A church leader commented that they had not had conflict in their Church for years. Another responded, “Sure. No movement; no friction.”
We don’t want our churches to be like the married couple who said that they haven’t fought for years and then admitted that they also haven’t talked to each other for years.
While Christians are supposed to be distinguished by their love for one another (John 13:34-35), please don’t conclude that this means they won’t have conflicts.
God’s Spirit within us longs for unity among us, but experiencing such unity will not happen without effort. This is what stands behind the call to “Make every effort to keep the unity of the Spirit through the bond of peace” (Ephesians 4:3).
Some Christians become too easily discouraged by disunity because they hold unrealistic (or even utopian) notions of trouble-free fellowship among those who walk with God.
If you are praying for conflict-free fellowship, God might take you to the only place where this is possible – heaven. Conflict is unavoidable on earth, especially where sinners are joining together to advance God’s kingdom.
There’s a reason why Jesus prayed for the unity of His disciples before leaving this world (see: John 17:20-23). Jesus placed our unity in the context of our witness to the world when He prayed, “that they may all be one, just as you, Father, are in me, and I in you, that they also may be in us, so that the world may believe that you have sent me” (John 17:21).
There are many threats to Christian unity but the key to unity in a Church is not the absence of conflict but a shared commitment to pursue reconciliation when conflict occurs (Matthew 5:23-24; 18:15-18).
But we also must have the maturity to understand that sometimes division is necessary. On one occasion, the Apostle Paul actually said,
“….when you come together as a church, I hear that there are divisions among you. And I believe it in part, for there must be factions among you in order that those who are genuine among you may be recognized (I Corinthians 11:18-19).
Most Christians would be surprised to observe how much of our New Testament is written to address issues of conflict, both potential and actual.
A close look at the early church reveals points of division common to churches throughout history:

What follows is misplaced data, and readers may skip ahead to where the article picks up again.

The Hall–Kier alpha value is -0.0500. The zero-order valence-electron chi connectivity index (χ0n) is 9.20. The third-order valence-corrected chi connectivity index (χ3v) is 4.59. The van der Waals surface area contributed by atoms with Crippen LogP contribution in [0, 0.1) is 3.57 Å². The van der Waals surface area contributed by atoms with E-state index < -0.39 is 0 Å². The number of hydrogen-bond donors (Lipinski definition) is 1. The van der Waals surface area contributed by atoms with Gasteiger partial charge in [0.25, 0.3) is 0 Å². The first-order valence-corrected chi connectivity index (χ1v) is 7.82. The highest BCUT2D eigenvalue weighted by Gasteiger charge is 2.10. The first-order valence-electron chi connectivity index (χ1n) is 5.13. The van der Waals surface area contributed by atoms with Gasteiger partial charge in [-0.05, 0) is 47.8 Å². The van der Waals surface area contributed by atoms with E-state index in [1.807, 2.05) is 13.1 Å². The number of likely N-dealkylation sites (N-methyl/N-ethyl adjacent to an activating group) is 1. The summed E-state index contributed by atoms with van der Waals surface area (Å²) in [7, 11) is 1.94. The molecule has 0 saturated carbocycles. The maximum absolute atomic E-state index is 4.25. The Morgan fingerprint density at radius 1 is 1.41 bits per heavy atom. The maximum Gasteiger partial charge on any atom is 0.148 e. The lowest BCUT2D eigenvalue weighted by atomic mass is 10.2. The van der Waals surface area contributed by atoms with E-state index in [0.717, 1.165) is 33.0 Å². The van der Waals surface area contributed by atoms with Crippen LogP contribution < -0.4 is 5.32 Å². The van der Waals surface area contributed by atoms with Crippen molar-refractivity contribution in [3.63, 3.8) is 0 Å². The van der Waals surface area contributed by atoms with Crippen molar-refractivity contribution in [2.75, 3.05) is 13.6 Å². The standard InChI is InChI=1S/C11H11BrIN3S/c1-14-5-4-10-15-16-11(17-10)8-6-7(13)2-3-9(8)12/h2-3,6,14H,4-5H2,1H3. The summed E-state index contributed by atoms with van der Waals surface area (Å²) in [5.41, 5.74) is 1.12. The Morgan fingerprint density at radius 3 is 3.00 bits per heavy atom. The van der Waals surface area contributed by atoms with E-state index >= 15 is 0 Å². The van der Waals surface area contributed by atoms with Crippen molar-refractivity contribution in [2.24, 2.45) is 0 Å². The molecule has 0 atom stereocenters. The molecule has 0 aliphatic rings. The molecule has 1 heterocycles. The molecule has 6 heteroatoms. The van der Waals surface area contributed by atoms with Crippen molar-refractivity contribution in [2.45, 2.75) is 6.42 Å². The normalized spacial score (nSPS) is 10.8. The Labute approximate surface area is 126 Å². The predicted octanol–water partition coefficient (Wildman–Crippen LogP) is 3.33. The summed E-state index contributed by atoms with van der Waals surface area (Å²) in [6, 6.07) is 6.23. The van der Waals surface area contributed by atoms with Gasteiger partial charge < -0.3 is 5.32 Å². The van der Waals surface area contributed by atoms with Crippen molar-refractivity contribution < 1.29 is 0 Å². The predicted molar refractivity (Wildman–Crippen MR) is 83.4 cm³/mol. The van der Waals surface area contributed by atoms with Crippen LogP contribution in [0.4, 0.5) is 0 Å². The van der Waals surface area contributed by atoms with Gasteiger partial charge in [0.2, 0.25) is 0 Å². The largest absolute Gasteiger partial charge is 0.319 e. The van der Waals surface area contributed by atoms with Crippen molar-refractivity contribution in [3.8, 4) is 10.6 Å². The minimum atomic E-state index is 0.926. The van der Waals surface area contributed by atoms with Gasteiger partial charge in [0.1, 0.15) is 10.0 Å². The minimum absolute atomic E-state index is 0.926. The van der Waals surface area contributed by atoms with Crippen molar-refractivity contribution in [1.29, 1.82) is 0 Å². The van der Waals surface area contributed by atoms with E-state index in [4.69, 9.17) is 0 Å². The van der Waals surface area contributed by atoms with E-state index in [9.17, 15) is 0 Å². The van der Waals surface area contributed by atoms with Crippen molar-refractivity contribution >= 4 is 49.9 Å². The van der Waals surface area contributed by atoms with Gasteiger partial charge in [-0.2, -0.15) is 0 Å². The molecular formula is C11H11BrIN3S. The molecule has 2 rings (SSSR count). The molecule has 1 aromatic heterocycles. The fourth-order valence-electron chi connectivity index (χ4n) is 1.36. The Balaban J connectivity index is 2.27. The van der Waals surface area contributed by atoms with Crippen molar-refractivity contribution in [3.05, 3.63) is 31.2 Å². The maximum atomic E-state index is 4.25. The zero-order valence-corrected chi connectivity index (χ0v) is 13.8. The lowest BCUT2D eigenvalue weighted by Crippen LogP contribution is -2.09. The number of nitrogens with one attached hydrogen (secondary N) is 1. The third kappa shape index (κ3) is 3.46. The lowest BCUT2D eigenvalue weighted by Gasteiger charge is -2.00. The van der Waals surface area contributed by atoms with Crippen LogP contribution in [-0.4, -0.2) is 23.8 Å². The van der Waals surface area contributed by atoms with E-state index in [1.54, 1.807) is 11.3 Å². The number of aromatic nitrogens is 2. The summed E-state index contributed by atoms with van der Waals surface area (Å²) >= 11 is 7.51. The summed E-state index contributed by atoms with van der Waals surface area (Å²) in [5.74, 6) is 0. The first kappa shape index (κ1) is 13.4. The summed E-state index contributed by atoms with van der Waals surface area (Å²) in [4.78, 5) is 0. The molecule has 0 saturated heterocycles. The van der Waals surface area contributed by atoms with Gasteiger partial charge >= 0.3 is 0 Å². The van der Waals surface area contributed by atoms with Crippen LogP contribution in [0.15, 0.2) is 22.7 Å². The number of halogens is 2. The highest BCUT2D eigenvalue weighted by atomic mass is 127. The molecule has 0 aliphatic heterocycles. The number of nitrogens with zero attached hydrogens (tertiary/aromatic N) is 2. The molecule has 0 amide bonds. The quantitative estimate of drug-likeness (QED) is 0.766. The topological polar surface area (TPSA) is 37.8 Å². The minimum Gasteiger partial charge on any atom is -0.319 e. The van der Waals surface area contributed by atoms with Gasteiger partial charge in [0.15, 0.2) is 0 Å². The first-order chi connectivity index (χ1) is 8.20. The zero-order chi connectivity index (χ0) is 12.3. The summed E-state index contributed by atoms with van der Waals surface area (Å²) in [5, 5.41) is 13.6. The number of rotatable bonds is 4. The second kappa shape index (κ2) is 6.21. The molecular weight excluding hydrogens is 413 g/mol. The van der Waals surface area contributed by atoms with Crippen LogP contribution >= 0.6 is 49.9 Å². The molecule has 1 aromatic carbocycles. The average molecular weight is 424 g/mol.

- Division over leaders – I Cor. 1:10-17
- Division over social distinctions – I Cor. 11:17-19
- Division over traditions – Acts 10:11-13 w/Gal. 2:11-14; Acts 15:1-2
- Division over economic status – Ja. 2:1-11
- Division over racial distinction – Acts 6:1; Acts 15, Gal. 3:28; Eph. 2:15
- Division over material needs – Acts 6:1; I John 3:18
- Division over doctrinal matters – Rom. 16:17; Ga. 3:1, 4:16-20; II Pe. 2:13; Ac 20:28-31
- Division over moral issues – I Cor. 5:1-13; Jude 4; and selfishness – Ja. 4:1-3
- Division between leaders – Acts 15:36-40
- Division between individuals – Phil 4:2
When you combine this list with the repeated emphasis on the need to maintain unity and purity in the church (e.g. Rom. 16:17; I Cor. 1:10; 5:7-13; Eph. 4:3; Phil. 2:3-5; 3:16; I Thess. 5:14-15; II Thess. 3:11-16; Ti. 3:10-11; I Pet. 3:8), it becomes even clearer that churches should expect many threats to unity.
Let’s call our churches to the priority of pursuing reconciliation when conflict occurs by following the two primary New Testament directives for resolving conflicts — Covering in love and Confronting in love (see: Two Principles For Resolving Conflicts).
“Love each other with genuine affection, and take delight in honoring each other” (Romans 12:10, NLT).
Other resources for unity in the Church:
- OVERCOME DIVISION WITH CORE VALUES
- RECONCILED RELATIONSHIPS MATTER TO GOD
- FIVE MOTIVATIONS FOR PROTECTING UNITY
- CONFLICT AND UNITY IN THE CHURCH
- JUDGE NOT, LEST YOU BE JUDGED
- UNITY ON DEBATABLE MATTERS